This opening scene sets up so many themes and energies of the film. Soon after Raglan’s show, the first time we see Frank and Candy together, she says “Oh, Daddy! Daddy!” and we’re set up to believe that this is a proper relationship in comparison to the previous episode of Raglan and his patient. However, Raglan’s episode also echos the ending when we see Frank and Candy driving away from the institute after Raglan’s death, Frank’s strangulation of Nola, and the death of the broodlings. Frank and Candy sit together and he says, “We’re going home.” What could that even mean at this point? We also now see Candy’s tears and her own polyps, though Frank, unlike Raglan, either doesn’t want to see her pain and possible anger, or he’s oblivious as the heavy drinking parents of Nola who perished due to her rage. Frank’s notion of home is as spurious as his statement, “You’re the only one for me,” meant to calm his ex and her brood. Those ideas belong in a different movie. Everyone, especially Nola, hears the false ring in it.

Raglan’s language, of not speaking, but showing anger, of going “all the way through” and coming “out the other end,” also aligns with the psychoplasmic polyps, which for Nola, become a kind of pregnancy. Raglan’s language is of birthing. Nola, referred to as his “star student,” literally embodies her anger by giving birth to the broodlings in wombs hanging from the outside of her body.  Dr. Raglan could be seen as a bad stepfather, allowing them free reign until he figures out how to keep them all under control. He’s the one who provides them shelter and clothes.

The patients are Raglan’s brood, but a kind of inverse of Nola’s. Their vision is “distorted.” The brood sees only in black and white and Raglan’s patients appear to confuse categories, maybe they symbolically lack sexual organs, in the way that the broodlings lack them physically. They are like psychological zombies, slaves not to hunger, but to Raglan’s attention. Late in the film, when Frank talks to the patient from the opening scene, he is asked, “Will you be my daddy?” The patient says that his real daddy didn’t care and now Raglan doesn’t even though he knows this patient is “addicted to him.” Similar to how his patients, his children, are trapped in childhood dramas and traumas, we find out in an autopsy that the broodlings are unborn, unfinished. And though Nola’s can survive for a time without her, they die after their sac depletes, similar to how Raglan’s patients break down away from him.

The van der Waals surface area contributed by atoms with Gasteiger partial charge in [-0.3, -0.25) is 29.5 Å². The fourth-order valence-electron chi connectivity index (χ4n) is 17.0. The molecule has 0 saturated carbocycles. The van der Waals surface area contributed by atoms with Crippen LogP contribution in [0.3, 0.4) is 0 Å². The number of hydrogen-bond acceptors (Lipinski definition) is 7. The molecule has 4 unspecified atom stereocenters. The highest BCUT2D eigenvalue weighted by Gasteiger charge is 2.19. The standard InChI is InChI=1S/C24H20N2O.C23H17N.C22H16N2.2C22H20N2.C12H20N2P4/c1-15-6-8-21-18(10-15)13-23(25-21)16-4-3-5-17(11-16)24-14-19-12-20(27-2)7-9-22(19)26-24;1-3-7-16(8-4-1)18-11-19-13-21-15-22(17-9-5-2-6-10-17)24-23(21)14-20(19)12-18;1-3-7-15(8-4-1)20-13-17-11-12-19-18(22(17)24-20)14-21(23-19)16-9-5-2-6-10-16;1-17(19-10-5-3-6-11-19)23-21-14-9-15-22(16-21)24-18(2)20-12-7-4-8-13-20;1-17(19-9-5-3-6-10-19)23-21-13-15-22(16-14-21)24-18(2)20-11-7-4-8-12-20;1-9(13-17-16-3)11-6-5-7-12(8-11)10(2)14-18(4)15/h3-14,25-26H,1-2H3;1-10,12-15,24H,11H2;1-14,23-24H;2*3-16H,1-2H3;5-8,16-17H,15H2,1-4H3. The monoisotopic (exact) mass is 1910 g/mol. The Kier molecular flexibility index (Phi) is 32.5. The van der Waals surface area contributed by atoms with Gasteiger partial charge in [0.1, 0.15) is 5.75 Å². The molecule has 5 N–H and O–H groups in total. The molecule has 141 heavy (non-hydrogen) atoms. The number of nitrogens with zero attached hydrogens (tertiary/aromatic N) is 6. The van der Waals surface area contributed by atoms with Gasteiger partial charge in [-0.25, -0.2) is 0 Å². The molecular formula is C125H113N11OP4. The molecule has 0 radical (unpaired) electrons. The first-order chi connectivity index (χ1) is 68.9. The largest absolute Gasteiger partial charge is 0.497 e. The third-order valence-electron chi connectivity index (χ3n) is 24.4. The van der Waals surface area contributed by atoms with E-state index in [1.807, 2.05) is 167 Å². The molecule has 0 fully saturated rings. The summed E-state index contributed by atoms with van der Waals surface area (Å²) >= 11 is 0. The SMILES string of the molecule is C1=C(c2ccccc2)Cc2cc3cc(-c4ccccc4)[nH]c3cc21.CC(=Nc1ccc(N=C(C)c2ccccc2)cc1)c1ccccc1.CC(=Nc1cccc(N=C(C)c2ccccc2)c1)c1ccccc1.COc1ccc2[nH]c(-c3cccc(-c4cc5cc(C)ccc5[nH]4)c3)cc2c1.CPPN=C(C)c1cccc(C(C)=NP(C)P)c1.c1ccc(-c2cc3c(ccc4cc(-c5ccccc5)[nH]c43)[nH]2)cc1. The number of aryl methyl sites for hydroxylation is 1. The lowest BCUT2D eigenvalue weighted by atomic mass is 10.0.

In one sense, Raglan and Nola are the dysfunctional parents representing all of the generational trauma mentioned earlier. in another sense, they are classic monsters: the mad scientist and his creation: Frankenstein and Frankenstein’s Creature. Nola is also the female creature, the fecund nightmare that Victor feels he has no choice but to destroy. One could read Frank as our Walton, the explorer of Frankenstein’s frame tale, though one not left untouched by the monstrous drama that plays out before him. This Walton gets his fingers dirty, and widens the circle of trauma and guilt, by strangling Nola, which also kills the brood. Walton, the Creature, and a promise of self-destruction are left at the end of the novel, similar to how Frank and Candy, the polyps, and a mention of “home” are at the end of the film.

I’ll stop here, though there always seems to be more to think about with this movie.

One of my favorite comments about Cronenberg’s work that I’ve found comes from David Thomson’s 2004 edition of The New Biographical Dictionary of Film (I first typed that as a “biological” dictionary–word is virus, as Burroughs says). Thomson writes:

Horror for Cronenberg is not a game or a meal ticket; it is, rather, the natural expression for one of the best directors working today. For Cronenberg’s subject is the intensity of human frailty and decay: in short, the body and its many accelerated mutations, whether out of disease, anger, dread, or hope. These are not easy films to take. But how can horror be easy? Anyone born and reckoning on dying needs to confront Cronenberg.

Thomson obviously loves film, but I didn’t expect a comment like this about Cronenberg because Thomson does not just heap praise on filmmakers or actors. He’s a critic, and sometimes a biting one who doesn’t mind tipping sacred cows, much less jabbing genremeisters in the soft and squishies.

I think Cronenberg’s films stay around because they do feel like natural expressions as Thomson notes. If Cronenberg’s subject is human frailty and decay, then it’s no wonder these films have had an eminent rewatchability. We take on different frailties as we continue to grow, to age, and let’s face it, to decay.

The Terror Test returns Friday, January 19, wherein the guys grade The ABCs of Death (2012) and The Brood.